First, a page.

“Storytelling is our natural way to communicate,” she said. “This program gives us a chance to talk with one another and share information about programs that are working really well, as well as what we need to do differently in other programs.”
These stories may help navigators working in another region or continent to try something new or modify what was done to be locally appropriate to their own setting, she added.
Why Indigenous/Native Patient Navigators?
Navigation has now been proved to work in all racial and underserved groups, but NPNs (sometimes referred to as “cultural navigators”) are particularly skilled at addressing unique cultural issues.
“If you are not from a local area, you’re not going to know that area’s subtle cultural issues,” she said. “I have great experience working with my tribe in Oklahoma, but when I go to a different setting, I still have to learn, just as you have to learn when you go into a new area.”
Indigenous/cultural navigator programs are crucial because they respect a culture’s unique biases and beliefs.
“A common belief held by many up until the last 10 years or so is that you don’t say the word ‘cancer,’” Dr Burhansstipanov explained. “Because if you say the word, you’re inviting the cancer spirit into your body or into the body of your loved one.”
Indigenous groups are often reminded of their poor health outcomes, but NPNs can remind them of their cultural strengths, such as caring for their communities and for Mother Earth.
“One of our common sayings is that ‘we stand on the shoulders of our ancestors,’” she said. “This encourages us to be healthy like our ancestors.”
NPNs understand the complexities and shortcomings (eg, underfunding) of the Indian Health Service (IHS) and Purchased/Referred Care (PRC).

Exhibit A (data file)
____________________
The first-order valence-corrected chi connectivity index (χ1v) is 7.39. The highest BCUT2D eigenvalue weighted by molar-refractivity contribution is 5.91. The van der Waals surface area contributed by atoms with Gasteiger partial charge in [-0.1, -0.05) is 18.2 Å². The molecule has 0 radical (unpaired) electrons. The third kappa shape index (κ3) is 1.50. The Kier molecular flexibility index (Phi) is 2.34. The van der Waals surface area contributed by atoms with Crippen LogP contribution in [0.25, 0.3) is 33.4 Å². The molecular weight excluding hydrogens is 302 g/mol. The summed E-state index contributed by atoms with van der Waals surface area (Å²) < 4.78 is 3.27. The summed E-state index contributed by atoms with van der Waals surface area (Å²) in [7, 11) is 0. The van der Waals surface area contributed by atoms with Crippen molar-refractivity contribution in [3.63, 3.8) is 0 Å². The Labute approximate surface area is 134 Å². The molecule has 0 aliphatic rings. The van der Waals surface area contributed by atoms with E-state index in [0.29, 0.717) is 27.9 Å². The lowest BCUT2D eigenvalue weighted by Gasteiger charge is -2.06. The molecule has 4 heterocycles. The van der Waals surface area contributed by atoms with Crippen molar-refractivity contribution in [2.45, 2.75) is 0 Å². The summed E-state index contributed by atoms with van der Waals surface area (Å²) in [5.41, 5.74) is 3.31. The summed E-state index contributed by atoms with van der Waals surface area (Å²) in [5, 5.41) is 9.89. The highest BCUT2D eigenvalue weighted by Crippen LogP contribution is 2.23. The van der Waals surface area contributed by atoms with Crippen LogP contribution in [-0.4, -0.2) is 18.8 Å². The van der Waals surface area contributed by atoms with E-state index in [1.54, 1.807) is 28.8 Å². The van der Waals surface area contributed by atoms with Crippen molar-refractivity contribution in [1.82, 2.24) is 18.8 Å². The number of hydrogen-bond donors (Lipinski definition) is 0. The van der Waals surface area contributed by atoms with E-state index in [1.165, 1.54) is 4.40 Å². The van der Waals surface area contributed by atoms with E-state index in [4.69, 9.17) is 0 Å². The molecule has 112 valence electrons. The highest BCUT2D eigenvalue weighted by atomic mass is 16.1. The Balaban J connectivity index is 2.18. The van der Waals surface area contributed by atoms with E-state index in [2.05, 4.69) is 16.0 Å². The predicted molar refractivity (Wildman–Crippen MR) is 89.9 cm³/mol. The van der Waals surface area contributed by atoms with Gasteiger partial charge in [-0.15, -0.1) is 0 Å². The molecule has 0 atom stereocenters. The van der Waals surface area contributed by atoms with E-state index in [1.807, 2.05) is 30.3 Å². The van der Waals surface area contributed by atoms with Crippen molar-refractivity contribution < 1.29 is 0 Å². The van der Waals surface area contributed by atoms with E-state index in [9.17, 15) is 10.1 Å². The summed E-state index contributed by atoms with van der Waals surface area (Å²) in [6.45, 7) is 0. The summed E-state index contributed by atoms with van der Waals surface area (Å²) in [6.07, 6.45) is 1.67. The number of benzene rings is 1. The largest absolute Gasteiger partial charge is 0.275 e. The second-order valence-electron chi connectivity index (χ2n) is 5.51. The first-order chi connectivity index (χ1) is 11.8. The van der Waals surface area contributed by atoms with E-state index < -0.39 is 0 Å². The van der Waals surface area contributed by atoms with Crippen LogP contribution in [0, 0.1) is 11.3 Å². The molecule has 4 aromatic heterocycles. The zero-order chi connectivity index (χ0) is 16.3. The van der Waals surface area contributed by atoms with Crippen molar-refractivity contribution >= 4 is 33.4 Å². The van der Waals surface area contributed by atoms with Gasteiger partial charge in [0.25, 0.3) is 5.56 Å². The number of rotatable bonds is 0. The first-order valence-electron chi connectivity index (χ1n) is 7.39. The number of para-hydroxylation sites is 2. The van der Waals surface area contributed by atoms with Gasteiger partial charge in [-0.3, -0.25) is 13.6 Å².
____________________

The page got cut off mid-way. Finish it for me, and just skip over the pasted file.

“IHS receives fewer monies per patient than prisoners,” she said. “There is no other federal program with this little money, and we do not have oncologists; we always have to travel for cancer care.”
Traveling for medical care within the IHS program is done through PRC; this system has extremely limited funding, and since AIs/ANs are often diagnosed with cancer and treated at later stages, 1 person could end up using the bulk of the allocated money for advanced cancer treatment. “One person could feel like a burden to the entire community,” she said. “It’s a very difficult system.”
But only about 12% of AIs/ANs access care through IHS. That statistic, combined with the fact that almost half of the population travels more than 100 miles one way to access cancer care, and 15% travel more than 400 miles one way to access treatment, calls even greater attention to the importance of navigators in these communities.
NPNs also understand the seriousness of ceremonies and protocols, and what is and is not appropriate to do in different settings.
According to Dr Burhansstipanov, NPNs even communicate differently than descendants from Europe and elsewhere (ie, using plural “we” instead of “I”), paying attention to cultural nuances in speech (ie, using longer pauses between speakers, speaking more slowly in some regions, and not speaking over one another), and using storytelling.
Importantly, storytelling can impact data collection/family history. For example, “the woman who taught you beadwork” might be used instead of mother, and “others from the same womb” are brothers and sisters.
“We do this because we spiritually adopt other people all the time in our community, and when we adopt other people, they are of the same blood,” she explained. “We don’t make a distinction unless we say something like, ‘did they come from the same womb?’”
Just like all navigators, NPNs provide patients with consistent support throughout their entire cancer journey.
“But the key component is that they have to be respected by the community,” she noted. “And we like them to model healthy behaviors.”
She noted that Indigenous communities do not put a lot of emphasis on being “Hollywood thin,” but taking steps toward healthier choices is just as important for patients as it is for navigators.
“You don’t have to be slender or even normal weight to be a good navigator, but if you’re overweight, maybe you’re taking steps to be more physically active. Or if you’re a smoker, maybe you’re trying to quit,” she said. “But the key component to being a good native patient navigator is having passion for helping our members.”